S: Was that because she got married -?

Because she married a Travelling person, you know? Fair dues to her, she’s ninety three years old today! And she’s still with the Travelling People. My grandfather died, he died about four years ago. And she got her reasons, like, to go, to get up and leave, do you know what I mean?

S: To get up and leave from your grandfather?

Because he used to beat her up as well, like, years ago. But then years ago it was different to today again.

S: Years ago, women took it! (laughs) Now we don’t!

Took it! They’re not taking it today! They’re not taking it today, but we’ll say, years ago they’d no other choice but to take it. They could be pregnant with three or four more babies thrown down maybe in the tent or the wagon or whatever. No other choice but to look after them, feed them! Maybe go round the farms begging. Come home, and have to light the fire, cook the food and all that.

S: It was a hard life.

It was a hard life, years ago! It was a lot harder years ago than it is today. Everything is easy for people today.

S: In some ways, it is. In some ways it’s harder, too, I think.

No! I often seen my mother telling me stories of years ago. And I swear, if you heard them…! You just wouldn’t believe the way they lived, the people.

S: It was hardship, alright. It was definite hardship. – Different thing again: when you were growing up, and you were travelling, did you have a place that you came back to, that you, like, lived in the winter, or whatever? Or were you always on the move?

We always kind of liked Dublin, and we always kind of likeded Cork. But then, all my dad’s people is from Kilkenny and Clonmel and stuff like that. All my mother’s people, then, is from Limerick, you know? And Ennis. So, we kind of never stood long enough around their side, you know? But it was always kind of, away.

S: [laughs] Right. Possibly a good idea!

You know, away from the two sides. So it was either Dublin, or Cork. Eventually we stayed in Cork. We’re years in Cork now! Twenty years in Cork now. We never left once.

S: Right. You never went travelling since?

No, cos all the family got married, and they all started moving out.

S: And is none of them travelling now? What about your brothers and sisters?

Oh, they all have their own – I’ve two brothers and a sister in Limerick, that’s married and settled down inLimerick. I’ve two sisters in Kilkenny. I’ve one other sister and brother in Clonmel. I’ve three in with my mother’s people, country, that’s Limerick, and I have two in Clonmel, my dad’s side, and in Kilkenny I’ve two as well. And I have what? one, two, three, four – four in Cork, then, that’s staying on with me dad and mam.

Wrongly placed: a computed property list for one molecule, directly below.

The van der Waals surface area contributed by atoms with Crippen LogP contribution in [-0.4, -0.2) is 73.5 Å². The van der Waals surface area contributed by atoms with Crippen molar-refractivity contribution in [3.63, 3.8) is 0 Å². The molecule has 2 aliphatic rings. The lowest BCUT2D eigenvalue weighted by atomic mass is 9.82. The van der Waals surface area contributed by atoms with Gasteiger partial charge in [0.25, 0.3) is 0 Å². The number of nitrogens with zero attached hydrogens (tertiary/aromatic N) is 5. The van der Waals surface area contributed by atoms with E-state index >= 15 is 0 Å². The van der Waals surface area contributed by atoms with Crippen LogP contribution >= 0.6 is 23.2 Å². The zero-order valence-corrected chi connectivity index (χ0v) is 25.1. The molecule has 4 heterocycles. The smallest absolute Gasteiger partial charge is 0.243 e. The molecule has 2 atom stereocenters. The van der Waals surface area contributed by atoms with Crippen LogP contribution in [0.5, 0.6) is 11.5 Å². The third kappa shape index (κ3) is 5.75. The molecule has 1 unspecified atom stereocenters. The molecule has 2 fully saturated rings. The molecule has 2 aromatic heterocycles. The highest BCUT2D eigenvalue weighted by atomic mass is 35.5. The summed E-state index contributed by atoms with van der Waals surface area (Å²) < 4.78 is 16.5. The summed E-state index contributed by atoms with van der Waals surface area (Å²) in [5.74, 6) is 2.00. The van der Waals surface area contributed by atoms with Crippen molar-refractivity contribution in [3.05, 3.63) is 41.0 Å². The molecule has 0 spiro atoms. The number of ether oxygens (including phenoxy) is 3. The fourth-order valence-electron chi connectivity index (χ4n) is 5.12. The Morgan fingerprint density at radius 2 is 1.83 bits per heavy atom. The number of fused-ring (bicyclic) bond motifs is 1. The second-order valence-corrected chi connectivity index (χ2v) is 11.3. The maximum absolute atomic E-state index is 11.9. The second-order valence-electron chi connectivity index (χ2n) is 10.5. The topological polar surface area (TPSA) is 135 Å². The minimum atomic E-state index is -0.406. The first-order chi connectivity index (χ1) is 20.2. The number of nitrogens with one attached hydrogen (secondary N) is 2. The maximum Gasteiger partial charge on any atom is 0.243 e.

S: So your dad and mam are here in Cork along with you.

Yeah. And I’ve another sister in England.

S: When you were growing up, what kind of work did your parents mostly do? Or what kind of work did the Reillys mostly do?

When I was growing up, anyway, I always seen my dad, and he deals with horses. Do you know, going to fairs, and selling horses, or buying horses, whatever. And my uncle then, we used to stay with him, and my dad used to go off with him, used to do the pots, years ago, I was only a child, the tin pots and tin pans and things, he used to make all them. He’d go off selling them. But mostly horses he’d be dealing with.

S: Did he do any, like, markets?


S: Or chimneysweeping?


S: Or, I’m just trying to think of all the other things people do sometimes – secondhand clothes? Scrap?


S: Games at fairs or anything like that?


S: Did you know any families who did, like, games at fairs?

Oh, I did! I knew the families that did card games.

S: Would any of them be Reillys? What names…?

Oh, Jesus, I wouldn’t know the names – We used to love watching them, playing the different – three cards…

S: Yeah.

A load of them sells, and load of them does fortune-tellings, going to fairs and do fortune-tellings.

S: Did anyone in your family do that?


S: Just the horses and a bit of tinsmithing?

Small bit of tinsmithing. That’s years ago. And since that’s gone, like, he’s been dealing with the horses, going to fairs and selling horses and buying horses, and stuff like that.

S: And what about your mother’s people? Caseys?

My mother’s people? It would be much the same now as well, do you know? I don’t know what they did years ago, but today, now, they’re kind of dealing in horses as well. Sulkies. You know, selling?

S: They make sulkies, do they?


S: And do they race them?

Oh, they do, yeah! They races them. And hunting. They loves hunting as well, sure.

S: Do they get any money off that?

No, it’s just a bit of fun. And playing handball for fun, and that.

S: But the sulkies, there’s money in that.

Oh, yeah!

S: Good money, with the betting on it. Hmmm … So can you think of any families that – like, the Reillys and the Caseys seem to be very tight there, and there’s only two other families that come in in a very small way. One Connors, two Donoghues, and they’re two sisters, and they’re also first cousins, so in a way they’re still Caseys and Reillys, you know? Can you think of any families that your parents would have really been upset if you’d mixed with them?